Alzheimer’s Drug Aricept May Increase Risk of Rare Muscle Condition

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Canadian researchers have found that hospitalization for rhabdomyolysis, a rare muscle condition, occurred more than twice as frequently among those taking the Alzheimer’s drug donepezil (Aricept) compared with those taking two similar drugs, rivastigmine (Exelon) and galantamine (Razadyne).

Published in the Canadian Medical Association Journal in September, researchers conducted an analysis of the medical records of 220,353 patients age 66 and older from 2002 to 2017, focused on hospitalizations within 30 days of initiating drug treatment. The research is known as a “retrospective cohort study,” which is an observational investigation that examines archived data to understand risk.

What is Rhabdomyolysis?

Rhabdomyolysis is a very rare but serious condition in which injured skeletal muscles leak potential toxins from dead muscle cells into the bloodstream. While timely treatment generally results in positive outcomes, the condition can lead to complications such as kidney failure and even death.

Common symptoms of rhabdomyolysis include muscle pain in the shoulders, lower back or thighs, arm and leg muscle weakness, and very dark or decreased urination. However, there are many possible causes of rhabdomyolysis, including seizures, some viral infections, metabolic disorders and physical traumas, among others.

About Alzheimer’s Medications

There are two types of drugs used to treat Alzheimer’s: cholinesterase inhibitors and memantine. The three drugs compared in the study are all cholinesterase inhibitors, which are more commonly prescribed. Of the drugs studied, Aricept is the most popular.

Cholinesterase inhibitors act by blocking the breakdown of the neurotransmitter acetylcholine. Acetylcholine aids memory by transmitting messages between cells and a deficit of acetylcholine is believed to be involved in Alzheimer’s disease. Cholinesterase inhibitors are used for early to moderate stages of dementia, while the other type of dementia drug, memantine (Namenda), is used for moderate to severe stages.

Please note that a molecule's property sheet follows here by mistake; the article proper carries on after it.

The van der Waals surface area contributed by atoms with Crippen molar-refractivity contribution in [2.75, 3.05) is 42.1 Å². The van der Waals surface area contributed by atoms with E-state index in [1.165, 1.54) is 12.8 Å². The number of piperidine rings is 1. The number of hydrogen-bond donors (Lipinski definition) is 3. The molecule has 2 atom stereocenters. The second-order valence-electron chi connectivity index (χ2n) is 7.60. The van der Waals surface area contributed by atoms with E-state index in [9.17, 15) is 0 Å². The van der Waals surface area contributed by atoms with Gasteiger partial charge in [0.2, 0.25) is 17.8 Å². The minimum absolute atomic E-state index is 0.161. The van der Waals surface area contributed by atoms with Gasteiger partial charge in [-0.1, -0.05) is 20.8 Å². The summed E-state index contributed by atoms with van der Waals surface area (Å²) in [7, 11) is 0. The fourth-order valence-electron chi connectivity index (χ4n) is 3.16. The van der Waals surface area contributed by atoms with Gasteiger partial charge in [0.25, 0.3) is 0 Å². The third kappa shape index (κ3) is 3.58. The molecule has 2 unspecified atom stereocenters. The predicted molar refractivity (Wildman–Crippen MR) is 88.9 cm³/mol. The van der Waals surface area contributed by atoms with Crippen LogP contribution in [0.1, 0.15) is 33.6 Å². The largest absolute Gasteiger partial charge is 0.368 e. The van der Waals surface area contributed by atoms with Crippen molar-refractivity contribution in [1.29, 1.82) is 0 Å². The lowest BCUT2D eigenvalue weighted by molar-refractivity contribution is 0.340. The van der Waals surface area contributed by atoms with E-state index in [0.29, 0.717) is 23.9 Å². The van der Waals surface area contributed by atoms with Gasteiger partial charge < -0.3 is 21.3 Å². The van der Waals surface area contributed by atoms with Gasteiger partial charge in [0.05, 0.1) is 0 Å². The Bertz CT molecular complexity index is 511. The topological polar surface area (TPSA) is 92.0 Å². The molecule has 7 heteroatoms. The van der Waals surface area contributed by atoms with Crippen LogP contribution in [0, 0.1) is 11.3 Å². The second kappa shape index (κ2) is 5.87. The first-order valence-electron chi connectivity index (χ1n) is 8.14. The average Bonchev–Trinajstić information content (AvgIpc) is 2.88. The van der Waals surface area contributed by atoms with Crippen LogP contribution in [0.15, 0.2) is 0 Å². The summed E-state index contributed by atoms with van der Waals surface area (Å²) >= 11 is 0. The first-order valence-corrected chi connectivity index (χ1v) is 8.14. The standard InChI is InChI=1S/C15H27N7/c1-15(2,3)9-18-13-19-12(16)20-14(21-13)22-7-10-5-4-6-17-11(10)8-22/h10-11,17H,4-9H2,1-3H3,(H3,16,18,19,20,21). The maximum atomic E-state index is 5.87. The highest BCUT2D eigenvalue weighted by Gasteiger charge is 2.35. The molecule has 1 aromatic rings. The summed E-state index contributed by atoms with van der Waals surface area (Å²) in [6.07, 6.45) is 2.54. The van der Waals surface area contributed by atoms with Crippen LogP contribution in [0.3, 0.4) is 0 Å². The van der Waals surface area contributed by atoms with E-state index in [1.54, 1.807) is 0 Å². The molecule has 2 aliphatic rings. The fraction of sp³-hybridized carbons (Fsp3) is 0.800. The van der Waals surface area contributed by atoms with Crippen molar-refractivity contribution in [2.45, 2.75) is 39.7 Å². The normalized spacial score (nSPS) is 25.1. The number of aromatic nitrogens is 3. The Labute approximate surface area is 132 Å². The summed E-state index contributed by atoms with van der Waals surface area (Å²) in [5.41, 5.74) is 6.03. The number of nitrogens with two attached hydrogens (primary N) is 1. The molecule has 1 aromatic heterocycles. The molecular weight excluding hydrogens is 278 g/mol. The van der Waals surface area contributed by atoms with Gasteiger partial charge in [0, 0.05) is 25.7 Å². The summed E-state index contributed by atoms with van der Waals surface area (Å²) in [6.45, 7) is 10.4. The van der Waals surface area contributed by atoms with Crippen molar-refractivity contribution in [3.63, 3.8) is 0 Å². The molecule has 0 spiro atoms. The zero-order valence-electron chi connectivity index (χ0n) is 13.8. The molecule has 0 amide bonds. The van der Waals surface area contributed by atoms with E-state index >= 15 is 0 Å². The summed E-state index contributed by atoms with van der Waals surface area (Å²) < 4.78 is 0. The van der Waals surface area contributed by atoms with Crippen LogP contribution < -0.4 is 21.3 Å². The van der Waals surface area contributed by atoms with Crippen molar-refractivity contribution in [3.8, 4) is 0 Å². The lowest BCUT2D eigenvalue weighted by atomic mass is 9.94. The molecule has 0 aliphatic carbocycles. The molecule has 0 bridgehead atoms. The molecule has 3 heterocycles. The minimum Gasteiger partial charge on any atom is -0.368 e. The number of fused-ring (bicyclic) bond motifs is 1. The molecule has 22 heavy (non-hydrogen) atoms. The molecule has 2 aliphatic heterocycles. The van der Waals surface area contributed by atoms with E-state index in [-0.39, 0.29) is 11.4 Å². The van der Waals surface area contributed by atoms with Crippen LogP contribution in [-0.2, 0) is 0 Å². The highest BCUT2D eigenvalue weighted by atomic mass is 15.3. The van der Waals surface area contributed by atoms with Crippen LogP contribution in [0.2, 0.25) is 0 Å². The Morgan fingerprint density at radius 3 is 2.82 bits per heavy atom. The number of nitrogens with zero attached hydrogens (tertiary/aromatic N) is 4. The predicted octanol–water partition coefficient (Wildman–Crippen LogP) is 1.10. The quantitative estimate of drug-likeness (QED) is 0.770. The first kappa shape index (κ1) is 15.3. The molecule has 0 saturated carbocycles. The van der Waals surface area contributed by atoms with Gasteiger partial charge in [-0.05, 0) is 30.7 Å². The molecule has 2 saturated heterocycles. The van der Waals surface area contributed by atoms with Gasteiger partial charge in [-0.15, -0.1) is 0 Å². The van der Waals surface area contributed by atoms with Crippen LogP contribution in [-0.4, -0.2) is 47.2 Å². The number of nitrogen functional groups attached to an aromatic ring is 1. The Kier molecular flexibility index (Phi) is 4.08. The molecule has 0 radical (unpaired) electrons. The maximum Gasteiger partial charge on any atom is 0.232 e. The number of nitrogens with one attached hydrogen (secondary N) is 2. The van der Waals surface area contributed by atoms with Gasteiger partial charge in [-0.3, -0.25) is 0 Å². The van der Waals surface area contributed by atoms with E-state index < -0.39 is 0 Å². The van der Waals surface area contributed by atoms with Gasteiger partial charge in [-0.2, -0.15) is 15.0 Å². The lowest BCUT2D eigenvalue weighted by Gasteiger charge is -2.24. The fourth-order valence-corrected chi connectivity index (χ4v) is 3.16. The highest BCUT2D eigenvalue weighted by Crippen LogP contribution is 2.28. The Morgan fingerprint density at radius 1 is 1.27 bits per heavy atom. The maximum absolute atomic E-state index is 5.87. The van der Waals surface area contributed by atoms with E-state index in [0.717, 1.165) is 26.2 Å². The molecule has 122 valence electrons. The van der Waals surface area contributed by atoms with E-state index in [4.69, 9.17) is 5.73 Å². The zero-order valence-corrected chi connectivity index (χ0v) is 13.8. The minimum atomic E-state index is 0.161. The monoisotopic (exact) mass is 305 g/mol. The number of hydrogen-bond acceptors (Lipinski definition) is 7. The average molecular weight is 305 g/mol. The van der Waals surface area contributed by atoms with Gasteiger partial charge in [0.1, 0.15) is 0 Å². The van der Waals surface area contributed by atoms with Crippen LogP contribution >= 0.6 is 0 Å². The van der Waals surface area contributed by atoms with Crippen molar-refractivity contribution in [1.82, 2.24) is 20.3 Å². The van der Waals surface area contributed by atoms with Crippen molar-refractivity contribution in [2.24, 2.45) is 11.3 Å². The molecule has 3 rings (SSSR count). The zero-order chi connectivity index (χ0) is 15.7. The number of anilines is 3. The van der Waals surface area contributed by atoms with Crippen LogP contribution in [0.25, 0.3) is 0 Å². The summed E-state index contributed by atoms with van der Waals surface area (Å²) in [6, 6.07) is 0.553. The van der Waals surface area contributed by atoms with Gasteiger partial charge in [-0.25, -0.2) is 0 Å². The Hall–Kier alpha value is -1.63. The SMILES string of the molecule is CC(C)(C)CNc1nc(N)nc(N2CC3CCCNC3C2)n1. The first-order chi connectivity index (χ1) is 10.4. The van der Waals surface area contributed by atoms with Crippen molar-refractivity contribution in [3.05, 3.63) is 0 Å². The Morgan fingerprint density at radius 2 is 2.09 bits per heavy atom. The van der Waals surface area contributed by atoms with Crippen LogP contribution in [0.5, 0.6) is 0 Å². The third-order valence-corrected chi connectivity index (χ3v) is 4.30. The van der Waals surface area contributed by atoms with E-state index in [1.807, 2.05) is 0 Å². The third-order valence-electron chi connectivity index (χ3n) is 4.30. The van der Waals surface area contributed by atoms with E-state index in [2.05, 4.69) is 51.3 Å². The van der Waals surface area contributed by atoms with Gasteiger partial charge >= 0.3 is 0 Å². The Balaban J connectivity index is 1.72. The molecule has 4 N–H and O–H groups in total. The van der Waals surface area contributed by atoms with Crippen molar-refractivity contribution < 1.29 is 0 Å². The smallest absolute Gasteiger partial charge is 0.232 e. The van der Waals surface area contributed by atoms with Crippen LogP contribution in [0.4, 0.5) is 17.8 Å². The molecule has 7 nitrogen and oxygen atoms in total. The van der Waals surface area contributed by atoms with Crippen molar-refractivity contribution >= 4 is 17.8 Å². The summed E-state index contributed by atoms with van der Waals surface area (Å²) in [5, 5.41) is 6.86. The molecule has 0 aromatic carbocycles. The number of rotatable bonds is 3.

Lead study author Jamie Fleet told Medscape Medical News that most of the rhabdomyolysis cases were not severe and that none of the hospitalized patients required acute dialysis or mechanical ventilation. Fleet, a resident in the Department of Physical Medicine and Rehabilitation at McMaster University, said the actual incidence of hospitalization within 30 days of beginning treatment remains reassuringly low.

The findings do, however, support regulatory agency warnings about the risk of donepezil-induced rhabdomyolysis.

Originally published November 5, 2019

By Carah Wertheimer

Carah Wertheimer is a freelance writer based in Boulder, Colorado. Her areas of specialization include food, health, environment, social justice and community reporting. Her work has appeared in National Geographic, The Denver Post, The Daily Beast, the Boulder Daily Camera, Boulder Weekly and other publications.

Footnotes

“Risk of rhabdomyolysis with donepezil compared with rivastigmine or galantamine: a population-based cohort study.” Canadian Medical Association Journal. 16 September 2019. Jamie L. Fleet et al.

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